Friday, August 30, 2013

Michigan laws have age, safety requirements for jet ski, boat operators; DNR reminds boaters of safety precautions

By Michele Bourdieu

A jet ski (personal watercraft) approaches Hancock Beach, passing close to the buoy marking the swimming, no boats area. (Keweenaw Now file photo)

EDITOR'S NOTE: Have you noticed that some young operators of jet skis (Personal Watercraft) come awfully close to Hancock Beach, sometimes checking to see who is on the beach rather than watching where their speeding "personal watercraft" is heading -- oblivious to whether they might be within the swimming area heading for a swimmer? I have. Two other swimmers and I were trying to swim laps one day this week when one of these careless jet skiers came dangerously close to wiping us out.

And it wasn't just one day that I've witnessed this sort of behavior near our beach. Luckily the children who sometimes swim out to the sand bar (farther out than we were swimming) were not doing so at that time. Unfortunately there is no lifeguard and no one to enforce rules at Hancock Beach.

The Department of Natural Resources sent a press release this week reminding the public in general about boat safety during the Labor Day weekend. Although they sent a press release on boater safety last March (well in advance of the boating season!) they did not include in this recent release the fact that state laws actually do require people of a certain age to pass a safety test and carry a safety card if they drive a jet ski -- facts I learned after reporting this incident to City Councilor John Slivon, who helped me find these laws.

Hancock City Manager Glenn Anderson is now aware of the situation and has expressed concern.

Here is the Michigan law concerning age restrictions for operating a "Personal Watercraft" (jet ski):

Personal Watercraft (PWC)

Those less than 14 years of age may not legally operate a PWC.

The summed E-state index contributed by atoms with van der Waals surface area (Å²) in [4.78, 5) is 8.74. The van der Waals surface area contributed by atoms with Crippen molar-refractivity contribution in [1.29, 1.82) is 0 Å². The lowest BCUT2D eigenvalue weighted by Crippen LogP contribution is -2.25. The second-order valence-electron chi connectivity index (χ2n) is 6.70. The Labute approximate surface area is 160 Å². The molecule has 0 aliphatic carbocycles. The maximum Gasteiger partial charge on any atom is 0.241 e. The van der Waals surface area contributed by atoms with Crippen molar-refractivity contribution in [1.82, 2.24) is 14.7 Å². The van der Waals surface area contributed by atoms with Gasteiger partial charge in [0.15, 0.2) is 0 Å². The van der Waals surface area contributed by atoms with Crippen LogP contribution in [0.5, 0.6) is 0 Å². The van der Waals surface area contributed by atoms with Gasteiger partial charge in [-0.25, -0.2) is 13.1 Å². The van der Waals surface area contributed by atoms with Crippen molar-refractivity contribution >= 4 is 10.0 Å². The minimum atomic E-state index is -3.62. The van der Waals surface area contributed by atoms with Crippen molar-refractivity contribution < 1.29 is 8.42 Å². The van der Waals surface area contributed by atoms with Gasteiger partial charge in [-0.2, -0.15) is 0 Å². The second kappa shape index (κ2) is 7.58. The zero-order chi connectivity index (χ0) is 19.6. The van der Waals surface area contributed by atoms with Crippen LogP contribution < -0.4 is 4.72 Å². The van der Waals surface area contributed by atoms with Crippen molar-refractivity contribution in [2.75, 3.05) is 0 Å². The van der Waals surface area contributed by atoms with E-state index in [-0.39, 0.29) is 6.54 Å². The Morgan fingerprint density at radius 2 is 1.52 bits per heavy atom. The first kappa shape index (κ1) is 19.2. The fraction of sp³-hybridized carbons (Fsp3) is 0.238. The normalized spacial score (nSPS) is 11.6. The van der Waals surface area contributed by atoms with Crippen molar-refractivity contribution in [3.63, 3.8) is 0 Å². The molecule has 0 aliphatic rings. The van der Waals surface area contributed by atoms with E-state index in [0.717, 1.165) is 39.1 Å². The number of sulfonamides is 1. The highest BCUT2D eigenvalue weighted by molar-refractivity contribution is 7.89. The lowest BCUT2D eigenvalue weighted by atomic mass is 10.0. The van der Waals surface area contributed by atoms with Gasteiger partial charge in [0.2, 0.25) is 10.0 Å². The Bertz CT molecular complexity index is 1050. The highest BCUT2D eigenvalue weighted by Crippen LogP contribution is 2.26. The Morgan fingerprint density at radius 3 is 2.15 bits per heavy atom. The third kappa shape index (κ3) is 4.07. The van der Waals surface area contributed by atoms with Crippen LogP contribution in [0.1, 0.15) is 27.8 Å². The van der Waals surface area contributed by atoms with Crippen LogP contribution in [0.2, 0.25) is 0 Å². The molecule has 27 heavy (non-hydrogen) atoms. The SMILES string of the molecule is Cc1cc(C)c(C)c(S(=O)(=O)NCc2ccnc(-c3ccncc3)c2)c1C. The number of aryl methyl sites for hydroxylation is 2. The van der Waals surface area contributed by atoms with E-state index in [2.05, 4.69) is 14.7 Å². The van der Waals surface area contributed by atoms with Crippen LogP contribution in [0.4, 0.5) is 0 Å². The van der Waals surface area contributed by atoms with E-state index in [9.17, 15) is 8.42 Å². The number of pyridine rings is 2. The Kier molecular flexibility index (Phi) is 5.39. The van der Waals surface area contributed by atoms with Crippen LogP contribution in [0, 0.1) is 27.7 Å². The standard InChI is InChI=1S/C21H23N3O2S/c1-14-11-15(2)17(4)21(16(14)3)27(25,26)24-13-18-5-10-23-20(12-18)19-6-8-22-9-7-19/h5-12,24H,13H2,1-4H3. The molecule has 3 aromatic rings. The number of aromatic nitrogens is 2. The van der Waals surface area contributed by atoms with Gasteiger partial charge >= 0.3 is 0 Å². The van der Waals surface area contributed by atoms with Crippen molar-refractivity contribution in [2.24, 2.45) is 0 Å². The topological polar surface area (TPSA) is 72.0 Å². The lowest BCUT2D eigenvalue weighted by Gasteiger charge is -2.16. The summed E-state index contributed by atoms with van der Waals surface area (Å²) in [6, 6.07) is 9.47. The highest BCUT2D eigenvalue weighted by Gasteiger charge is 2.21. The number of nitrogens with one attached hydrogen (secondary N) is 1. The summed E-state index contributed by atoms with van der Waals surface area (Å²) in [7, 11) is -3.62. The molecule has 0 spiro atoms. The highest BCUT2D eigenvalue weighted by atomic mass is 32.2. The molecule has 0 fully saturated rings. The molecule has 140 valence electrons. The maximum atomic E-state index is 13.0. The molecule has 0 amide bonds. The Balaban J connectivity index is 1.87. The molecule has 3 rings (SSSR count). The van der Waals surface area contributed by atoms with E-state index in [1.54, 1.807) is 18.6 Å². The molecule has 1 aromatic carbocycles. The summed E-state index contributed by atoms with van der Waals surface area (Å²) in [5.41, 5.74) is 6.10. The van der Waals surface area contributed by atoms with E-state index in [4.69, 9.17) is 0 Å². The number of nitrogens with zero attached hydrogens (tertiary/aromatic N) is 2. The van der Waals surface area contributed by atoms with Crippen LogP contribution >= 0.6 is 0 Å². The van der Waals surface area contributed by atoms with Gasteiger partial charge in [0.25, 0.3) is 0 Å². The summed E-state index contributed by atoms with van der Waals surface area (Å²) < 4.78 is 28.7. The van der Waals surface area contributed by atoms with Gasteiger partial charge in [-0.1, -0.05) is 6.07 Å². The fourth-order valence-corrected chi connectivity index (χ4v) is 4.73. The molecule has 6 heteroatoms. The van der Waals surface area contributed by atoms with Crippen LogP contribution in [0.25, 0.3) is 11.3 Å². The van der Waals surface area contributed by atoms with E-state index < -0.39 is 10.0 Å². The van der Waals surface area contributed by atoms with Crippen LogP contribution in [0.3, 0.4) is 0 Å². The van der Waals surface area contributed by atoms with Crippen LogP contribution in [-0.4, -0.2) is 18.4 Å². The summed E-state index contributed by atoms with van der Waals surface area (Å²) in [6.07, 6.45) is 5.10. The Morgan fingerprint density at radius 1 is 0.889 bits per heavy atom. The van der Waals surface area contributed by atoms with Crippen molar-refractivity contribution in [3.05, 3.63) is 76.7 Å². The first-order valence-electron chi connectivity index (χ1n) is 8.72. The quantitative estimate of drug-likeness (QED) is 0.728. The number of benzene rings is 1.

Those 14 and 15 years of age may operate a PWC legally only if they have obtained a boating safety certificate and
  • He or she is accompanied on board by his or her parent or legal guardian or by a person at least 21 years of age who has been designated by the parent or legal guardian or
  • He or she is operating or riding the PWC at a distance of not more than 100 feet from his or her parent or legal guardian or from a person at least 21 years of age who has been designated by the parent or legal guardian.
Those at least 16 years of age and born after December 31,1978, may operate a PWC legally only if they have obtained a boating safety certificate.

Those born on or before December 31, 1978, may operate a PWC legally without restrictions. (Thus, they need to be 35 years old by the end of this year!)


Michigan law enforcement officers patrol the waterways to make your boating experience safe and pleasant. Cooperate with them by following the laws and guidelines.

Carry the Card: Vessel operators who are required to have a Boater Education Card must carry the card on board the vessel and have it available for inspection by an enforcement officer.

Penalty: Not carrying your Boater Education Card when one is required can result in a fine.

(According to the City of Hancock, the U.S. Coast Guard and the Houghton County Sheriff's Dept. are charged with enforcement in the local area.)